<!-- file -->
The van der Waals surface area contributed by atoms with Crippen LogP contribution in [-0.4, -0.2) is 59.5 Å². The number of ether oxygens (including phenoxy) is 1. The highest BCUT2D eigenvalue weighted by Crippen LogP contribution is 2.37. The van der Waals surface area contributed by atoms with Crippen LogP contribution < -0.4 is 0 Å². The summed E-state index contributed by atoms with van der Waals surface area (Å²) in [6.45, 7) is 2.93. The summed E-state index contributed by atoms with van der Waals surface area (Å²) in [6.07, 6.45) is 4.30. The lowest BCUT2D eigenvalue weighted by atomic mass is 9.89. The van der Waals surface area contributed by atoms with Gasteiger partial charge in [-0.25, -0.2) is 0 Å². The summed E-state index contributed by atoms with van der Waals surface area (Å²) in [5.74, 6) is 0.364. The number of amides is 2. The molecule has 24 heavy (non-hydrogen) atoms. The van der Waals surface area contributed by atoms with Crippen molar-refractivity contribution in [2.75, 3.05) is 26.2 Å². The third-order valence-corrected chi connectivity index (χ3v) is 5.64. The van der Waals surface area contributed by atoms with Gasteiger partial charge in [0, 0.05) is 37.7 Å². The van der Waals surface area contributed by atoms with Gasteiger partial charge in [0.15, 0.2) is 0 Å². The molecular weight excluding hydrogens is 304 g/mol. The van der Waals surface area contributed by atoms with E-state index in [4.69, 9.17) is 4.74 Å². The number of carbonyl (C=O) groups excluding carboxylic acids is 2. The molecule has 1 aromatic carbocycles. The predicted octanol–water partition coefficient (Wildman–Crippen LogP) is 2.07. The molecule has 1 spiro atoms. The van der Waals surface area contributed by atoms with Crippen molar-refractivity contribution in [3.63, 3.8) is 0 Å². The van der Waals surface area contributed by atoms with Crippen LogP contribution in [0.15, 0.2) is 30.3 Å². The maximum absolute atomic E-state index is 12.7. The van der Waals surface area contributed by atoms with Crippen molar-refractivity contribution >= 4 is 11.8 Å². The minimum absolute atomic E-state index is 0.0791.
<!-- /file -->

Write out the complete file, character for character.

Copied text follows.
The van der Waals surface area contributed by atoms with Crippen LogP contribution in [-0.4, -0.2) is 59.5 Å². The number of ether oxygens (including phenoxy) is 1. The highest BCUT2D eigenvalue weighted by Crippen LogP contribution is 2.37. The van der Waals surface area contributed by atoms with Crippen LogP contribution < -0.4 is 0 Å². The summed E-state index contributed by atoms with van der Waals surface area (Å²) in [6.45, 7) is 2.93. The summed E-state index contributed by atoms with van der Waals surface area (Å²) in [6.07, 6.45) is 4.30. The lowest BCUT2D eigenvalue weighted by atomic mass is 9.89. The van der Waals surface area contributed by atoms with Gasteiger partial charge in [-0.25, -0.2) is 0 Å². The summed E-state index contributed by atoms with van der Waals surface area (Å²) in [5.74, 6) is 0.364. The number of amides is 2. The molecule has 24 heavy (non-hydrogen) atoms. The van der Waals surface area contributed by atoms with Crippen molar-refractivity contribution in [2.75, 3.05) is 26.2 Å². The third-order valence-corrected chi connectivity index (χ3v) is 5.64. The van der Waals surface area contributed by atoms with Gasteiger partial charge in [0, 0.05) is 37.7 Å². The van der Waals surface area contributed by atoms with Gasteiger partial charge in [0.15, 0.2) is 0 Å². The molecular weight excluding hydrogens is 304 g/mol. The van der Waals surface area contributed by atoms with E-state index in [4.69, 9.17) is 4.74 Å². The number of carbonyl (C=O) groups excluding carboxylic acids is 2. The molecule has 1 aromatic carbocycles. The predicted octanol–water partition coefficient (Wildman–Crippen LogP) is 2.07. The molecule has 1 spiro atoms. The van der Waals surface area contributed by atoms with Crippen molar-refractivity contribution in [3.63, 3.8) is 0 Å². The van der Waals surface area contributed by atoms with Crippen LogP contribution in [0.15, 0.2) is 30.3 Å². The maximum absolute atomic E-state index is 12.7. The van der Waals surface area contributed by atoms with Crippen molar-refractivity contribution >= 4 is 11.8 Å². The minimum absolute atomic E-state index is 0.0791.